A short, steep climb from the car park at Kilmashogue Forestry, along a track through the mature plantation, leads to an atmospheric clearing where the approximately four thousand year old ruins of a rather fine example of a bronze age wedge tomb lies. On an unexpectedly fine Saturday evening, it makes for an ideal spot for a quick visit with the family. It has all the charm and quiet of a fairytale forest, with pine cones to collect and a moss covered ‘fairy castle’ to explore!
The ruins lie in a crowded and confused jumble. This apparently is not the legacy of the overly enthusiastic trend for ‘excavation by demolition’ of the early antiquarians in centuries past, or the work of the modern vandals who have reduced the information signs and protection notices to skeletal traces. It appears that the tomb was at least partly dismantled when three bronze age burials kists were inserted into the wreck, using some of the structural stones from the original megalith.
No doubt much of the cairn has also been appropriated to construct the low and overgrown field walls that snake between the trees. Some stretches of a kerb can also still be seen within the bank and ditch that encircles the tomb.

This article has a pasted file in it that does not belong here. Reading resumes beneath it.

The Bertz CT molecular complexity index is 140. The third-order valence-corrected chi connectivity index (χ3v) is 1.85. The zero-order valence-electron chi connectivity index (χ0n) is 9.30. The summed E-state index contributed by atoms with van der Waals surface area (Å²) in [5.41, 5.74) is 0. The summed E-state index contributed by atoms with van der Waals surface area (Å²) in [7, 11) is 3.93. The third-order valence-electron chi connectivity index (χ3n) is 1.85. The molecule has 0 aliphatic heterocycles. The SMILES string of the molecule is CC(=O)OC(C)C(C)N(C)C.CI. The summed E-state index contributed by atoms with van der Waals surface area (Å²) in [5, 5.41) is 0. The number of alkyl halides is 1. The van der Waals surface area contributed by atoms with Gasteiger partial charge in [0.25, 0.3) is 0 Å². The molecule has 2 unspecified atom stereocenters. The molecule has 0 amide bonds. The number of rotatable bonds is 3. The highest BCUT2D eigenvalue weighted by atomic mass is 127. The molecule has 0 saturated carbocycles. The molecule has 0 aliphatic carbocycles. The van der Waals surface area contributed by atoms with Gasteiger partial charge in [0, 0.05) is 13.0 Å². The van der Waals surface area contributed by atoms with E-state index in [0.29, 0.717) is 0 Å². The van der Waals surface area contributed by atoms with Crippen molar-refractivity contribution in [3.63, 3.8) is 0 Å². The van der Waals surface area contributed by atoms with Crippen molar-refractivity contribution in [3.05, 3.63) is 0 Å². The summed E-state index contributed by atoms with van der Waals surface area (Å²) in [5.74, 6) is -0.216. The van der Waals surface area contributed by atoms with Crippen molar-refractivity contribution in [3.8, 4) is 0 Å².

The 4m long chamber faces west and may have been deliberately orientated directly towards Montpelier Hill and its flattened passage tombs. A stumpy sill-stone segregates the inner and outer galleries, the unusual triple-walling is another notable feature that keeps a mega-rack intrigued while the rubble and leaf-filled pockets are an ideal assault course for toddlers keen on honing those elusive superpowers.
Excavations were carried out in the 1950s, shortly after it was first recognised as a megalithic tomb. The excavator, H. E. Kilbride-Jones, was assisted for a period of two weeks by Rúaidhrí de Valera and Seán Ó Nualláin of the Royal Irish Academy. Within the cairn they discovered three kists, still concealing their burial urns and cremations. Two had been inserted behind the main chamber of the tomb while another was discovered in the portico. One of the three is easy to spot, its slab-like capstone having been hauled back revealing the neat, rectangular chamber below. It is roughly 1m square in size and partly filled with debris.
This is a really nice example of the type, and a definite hit with the kids. Thankfully there were no signs of the bottles, broken glass and camp fires often found around and within the tomb itself. With proper signage and information this would be a wonderful attraction for hikers and families alike, one that is really hard to do proper justice with pictures alone.